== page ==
Or, to switch metaphors, both traditions had in their intellectual armories the conviction that progress requires a return to an earlier, pristine time, and the belief that the American project is intimately connected with such progress. Faced with unwanted changes in society they were anxious to reverse, both reached for the same weapons, and in Ronald Reagan found a politician who understood where they were coming from.
The restorationism of the Reagan presidency was anything but one-dimensional. Along with traditional social mores and old-time religion, it included a return to 19th-century capitalist ideology via deregulation, union-busting, and a revived belief in “the magic of the market.” Nothing, however, was more emblematic of the era than the embrace of constitutional originalism.
Originalism derived from the plausible proposition that if the intent of the framers of the Constitution were not taken seriously, then the document would amount to little more than whatever a given Supreme Court wanted it to mean. So far as conservatives were concerned, that was just the problem with the Court’s determination that prescribed prayer and Bible reading in the public schools violated the First Amendment and its discovery of a constitutional right of privacy that guaranteed a woman’s right to obtain an abortion.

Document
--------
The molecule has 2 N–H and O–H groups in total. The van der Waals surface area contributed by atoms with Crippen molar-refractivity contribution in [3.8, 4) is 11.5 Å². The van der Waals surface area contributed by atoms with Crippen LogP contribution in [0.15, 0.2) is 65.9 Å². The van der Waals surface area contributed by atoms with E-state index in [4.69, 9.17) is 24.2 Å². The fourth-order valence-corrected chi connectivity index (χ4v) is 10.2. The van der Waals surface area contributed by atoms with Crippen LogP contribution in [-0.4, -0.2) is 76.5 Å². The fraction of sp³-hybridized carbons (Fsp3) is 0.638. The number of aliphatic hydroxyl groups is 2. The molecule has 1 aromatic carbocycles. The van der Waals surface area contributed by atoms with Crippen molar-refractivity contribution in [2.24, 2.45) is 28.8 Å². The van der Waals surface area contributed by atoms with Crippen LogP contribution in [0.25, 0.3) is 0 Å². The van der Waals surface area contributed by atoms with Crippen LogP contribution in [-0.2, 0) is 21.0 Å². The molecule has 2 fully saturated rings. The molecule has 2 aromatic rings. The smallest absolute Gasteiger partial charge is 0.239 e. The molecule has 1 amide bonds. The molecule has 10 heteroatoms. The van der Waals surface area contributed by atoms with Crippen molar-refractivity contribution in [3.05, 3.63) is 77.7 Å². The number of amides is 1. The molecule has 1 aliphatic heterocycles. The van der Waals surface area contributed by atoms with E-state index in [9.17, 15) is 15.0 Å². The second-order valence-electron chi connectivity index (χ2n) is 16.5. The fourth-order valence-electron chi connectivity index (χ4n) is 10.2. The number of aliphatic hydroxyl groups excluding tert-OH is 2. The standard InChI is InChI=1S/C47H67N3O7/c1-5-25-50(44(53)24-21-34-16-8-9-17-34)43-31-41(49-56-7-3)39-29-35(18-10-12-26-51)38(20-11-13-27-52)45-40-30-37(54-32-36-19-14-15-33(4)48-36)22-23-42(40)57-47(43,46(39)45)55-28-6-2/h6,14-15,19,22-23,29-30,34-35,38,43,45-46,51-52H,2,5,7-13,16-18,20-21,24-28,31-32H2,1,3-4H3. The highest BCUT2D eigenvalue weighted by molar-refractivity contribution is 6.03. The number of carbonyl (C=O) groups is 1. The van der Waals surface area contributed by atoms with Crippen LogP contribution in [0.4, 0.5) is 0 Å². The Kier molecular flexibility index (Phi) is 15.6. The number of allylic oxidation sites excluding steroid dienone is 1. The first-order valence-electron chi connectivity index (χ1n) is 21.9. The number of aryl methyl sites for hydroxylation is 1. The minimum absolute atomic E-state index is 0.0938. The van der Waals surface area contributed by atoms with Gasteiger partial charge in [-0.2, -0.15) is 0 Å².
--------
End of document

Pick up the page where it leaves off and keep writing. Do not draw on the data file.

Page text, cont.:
In 1985, the new attorney general, long-time Reagan aide Edwin Meese, announced that the administration would henceforth pursue a “jurisprudence of original intention,” resurrecting “the original meaning” of constitutional provisions—“the plain words as originally understood.”
The most conspicuous restorationist movement in America over the past several years has been, of course, the Tea Party. Its very name addresses a founding vision of the country: patriotic revolutionaries protesting taxes imposed by an alien oppressor. In the restored version, Democrats are the occupying force of Redcoats; President Obama, King George III.
By the spring of 2010, the allegedly secular ideology of the Tea Party had acquired a powerful theological spin, as conservative media star Glenn Beck toured the country with David Barton, the evangelical publicist devoted to demonstrating that America had been founded as a Christian nation. This year’s strenuous literary effort by Barton to reclaim Thomas Jefferson for Christianity, titled The Jefferson Lies: Exposing the Myths You’ve Always Believed About Thomas Jefferson, would have astonished Jefferson’s contemporaries, to say nothing of the sage of Monticello himself. Beck, who wrote the introduction, is himself a convert to Mormonism.